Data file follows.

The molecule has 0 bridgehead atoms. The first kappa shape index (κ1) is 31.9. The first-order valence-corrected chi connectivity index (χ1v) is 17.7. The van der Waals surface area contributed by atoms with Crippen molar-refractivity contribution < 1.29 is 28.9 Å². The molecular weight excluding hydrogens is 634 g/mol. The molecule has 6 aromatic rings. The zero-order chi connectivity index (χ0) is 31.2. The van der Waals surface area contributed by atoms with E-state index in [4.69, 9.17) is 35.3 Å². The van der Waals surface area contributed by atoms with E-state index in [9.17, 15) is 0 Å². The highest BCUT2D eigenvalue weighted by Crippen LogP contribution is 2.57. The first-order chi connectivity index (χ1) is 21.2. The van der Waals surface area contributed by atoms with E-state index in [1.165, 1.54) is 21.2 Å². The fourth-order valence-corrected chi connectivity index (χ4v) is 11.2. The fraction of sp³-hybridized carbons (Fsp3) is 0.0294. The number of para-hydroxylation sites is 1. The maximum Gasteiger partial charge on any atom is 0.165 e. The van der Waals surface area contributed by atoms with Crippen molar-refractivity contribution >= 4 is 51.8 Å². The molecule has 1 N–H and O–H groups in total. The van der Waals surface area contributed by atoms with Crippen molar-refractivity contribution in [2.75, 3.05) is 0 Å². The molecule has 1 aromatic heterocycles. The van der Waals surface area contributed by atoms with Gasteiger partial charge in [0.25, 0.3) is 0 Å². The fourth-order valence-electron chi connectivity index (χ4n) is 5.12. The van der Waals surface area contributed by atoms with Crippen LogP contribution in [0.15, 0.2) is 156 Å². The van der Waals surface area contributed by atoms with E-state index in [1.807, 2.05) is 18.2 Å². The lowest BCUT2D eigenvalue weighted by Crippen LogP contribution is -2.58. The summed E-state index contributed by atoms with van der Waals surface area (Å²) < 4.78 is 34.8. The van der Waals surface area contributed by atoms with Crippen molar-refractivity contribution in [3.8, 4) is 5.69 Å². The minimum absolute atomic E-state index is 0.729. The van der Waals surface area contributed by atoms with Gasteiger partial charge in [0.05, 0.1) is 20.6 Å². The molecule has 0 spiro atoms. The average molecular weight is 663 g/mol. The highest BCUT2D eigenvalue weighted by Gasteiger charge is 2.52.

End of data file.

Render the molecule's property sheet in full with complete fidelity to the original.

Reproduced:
The molecule has 0 bridgehead atoms. The first kappa shape index (κ1) is 31.9. The first-order valence-corrected chi connectivity index (χ1v) is 17.7. The van der Waals surface area contributed by atoms with Crippen molar-refractivity contribution < 1.29 is 28.9 Å². The molecular weight excluding hydrogens is 634 g/mol. The molecule has 6 aromatic rings. The zero-order chi connectivity index (χ0) is 31.2. The van der Waals surface area contributed by atoms with E-state index in [4.69, 9.17) is 35.3 Å². The van der Waals surface area contributed by atoms with E-state index in [9.17, 15) is 0 Å². The highest BCUT2D eigenvalue weighted by Crippen LogP contribution is 2.57. The first-order chi connectivity index (χ1) is 21.2. The van der Waals surface area contributed by atoms with E-state index in [1.165, 1.54) is 21.2 Å². The fourth-order valence-corrected chi connectivity index (χ4v) is 11.2. The fraction of sp³-hybridized carbons (Fsp3) is 0.0294. The number of para-hydroxylation sites is 1. The maximum Gasteiger partial charge on any atom is 0.165 e. The van der Waals surface area contributed by atoms with Crippen molar-refractivity contribution >= 4 is 51.8 Å². The molecule has 1 N–H and O–H groups in total. The van der Waals surface area contributed by atoms with Crippen molar-refractivity contribution in [2.75, 3.05) is 0 Å². The molecule has 1 aromatic heterocycles. The van der Waals surface area contributed by atoms with Gasteiger partial charge in [0.25, 0.3) is 0 Å². The fourth-order valence-electron chi connectivity index (χ4n) is 5.12. The van der Waals surface area contributed by atoms with Crippen LogP contribution in [0.15, 0.2) is 156 Å². The van der Waals surface area contributed by atoms with E-state index in [1.807, 2.05) is 18.2 Å². The lowest BCUT2D eigenvalue weighted by Crippen LogP contribution is -2.58. The summed E-state index contributed by atoms with van der Waals surface area (Å²) < 4.78 is 34.8. The van der Waals surface area contributed by atoms with Crippen molar-refractivity contribution in [3.8, 4) is 5.69 Å². The minimum absolute atomic E-state index is 0.729. The van der Waals surface area contributed by atoms with Gasteiger partial charge in [0.05, 0.1) is 20.6 Å². The molecule has 0 spiro atoms. The average molecular weight is 663 g/mol. The highest BCUT2D eigenvalue weighted by Gasteiger charge is 2.52.